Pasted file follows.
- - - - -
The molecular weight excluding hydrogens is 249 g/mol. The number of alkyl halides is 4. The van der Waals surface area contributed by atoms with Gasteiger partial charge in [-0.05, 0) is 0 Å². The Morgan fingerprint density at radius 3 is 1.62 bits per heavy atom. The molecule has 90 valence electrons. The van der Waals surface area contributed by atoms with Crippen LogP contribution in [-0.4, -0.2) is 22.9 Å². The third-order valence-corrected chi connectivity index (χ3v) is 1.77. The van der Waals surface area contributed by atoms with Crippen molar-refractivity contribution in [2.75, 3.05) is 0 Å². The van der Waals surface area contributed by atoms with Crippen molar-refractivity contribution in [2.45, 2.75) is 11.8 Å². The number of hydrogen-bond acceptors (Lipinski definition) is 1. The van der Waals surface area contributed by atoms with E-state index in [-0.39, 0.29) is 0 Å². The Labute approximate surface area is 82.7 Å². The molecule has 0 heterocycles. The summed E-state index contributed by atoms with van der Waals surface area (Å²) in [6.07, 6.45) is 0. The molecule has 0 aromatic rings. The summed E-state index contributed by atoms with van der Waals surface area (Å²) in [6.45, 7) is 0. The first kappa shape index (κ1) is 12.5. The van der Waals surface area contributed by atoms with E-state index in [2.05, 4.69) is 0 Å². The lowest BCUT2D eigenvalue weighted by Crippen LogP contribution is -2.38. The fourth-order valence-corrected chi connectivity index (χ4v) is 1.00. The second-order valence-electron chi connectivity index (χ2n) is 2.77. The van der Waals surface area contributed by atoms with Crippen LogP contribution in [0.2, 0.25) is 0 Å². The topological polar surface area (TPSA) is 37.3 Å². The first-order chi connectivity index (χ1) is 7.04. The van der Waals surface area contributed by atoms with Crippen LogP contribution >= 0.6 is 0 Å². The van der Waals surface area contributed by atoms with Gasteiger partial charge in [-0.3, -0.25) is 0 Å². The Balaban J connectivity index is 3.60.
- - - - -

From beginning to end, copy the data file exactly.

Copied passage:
The molecular weight excluding hydrogens is 249 g/mol. The number of alkyl halides is 4. The van der Waals surface area contributed by atoms with Gasteiger partial charge in [-0.05, 0) is 0 Å². The Morgan fingerprint density at radius 3 is 1.62 bits per heavy atom. The molecule has 90 valence electrons. The van der Waals surface area contributed by atoms with Crippen LogP contribution in [-0.4, -0.2) is 22.9 Å². The third-order valence-corrected chi connectivity index (χ3v) is 1.77. The van der Waals surface area contributed by atoms with Crippen molar-refractivity contribution in [2.75, 3.05) is 0 Å². The van der Waals surface area contributed by atoms with Crippen molar-refractivity contribution in [2.45, 2.75) is 11.8 Å². The number of hydrogen-bond acceptors (Lipinski definition) is 1. The van der Waals surface area contributed by atoms with E-state index in [-0.39, 0.29) is 0 Å². The Labute approximate surface area is 82.7 Å². The molecule has 0 heterocycles. The summed E-state index contributed by atoms with van der Waals surface area (Å²) in [6.07, 6.45) is 0. The molecule has 0 aromatic rings. The summed E-state index contributed by atoms with van der Waals surface area (Å²) in [6.45, 7) is 0. The first kappa shape index (κ1) is 12.5. The van der Waals surface area contributed by atoms with E-state index in [2.05, 4.69) is 0 Å². The lowest BCUT2D eigenvalue weighted by Crippen LogP contribution is -2.38. The fourth-order valence-corrected chi connectivity index (χ4v) is 1.00. The second-order valence-electron chi connectivity index (χ2n) is 2.77. The van der Waals surface area contributed by atoms with Crippen LogP contribution in [0.2, 0.25) is 0 Å². The topological polar surface area (TPSA) is 37.3 Å². The first-order chi connectivity index (χ1) is 7.04. The van der Waals surface area contributed by atoms with Crippen LogP contribution >= 0.6 is 0 Å². The van der Waals surface area contributed by atoms with Gasteiger partial charge in [-0.3, -0.25) is 0 Å². The Balaban J connectivity index is 3.60.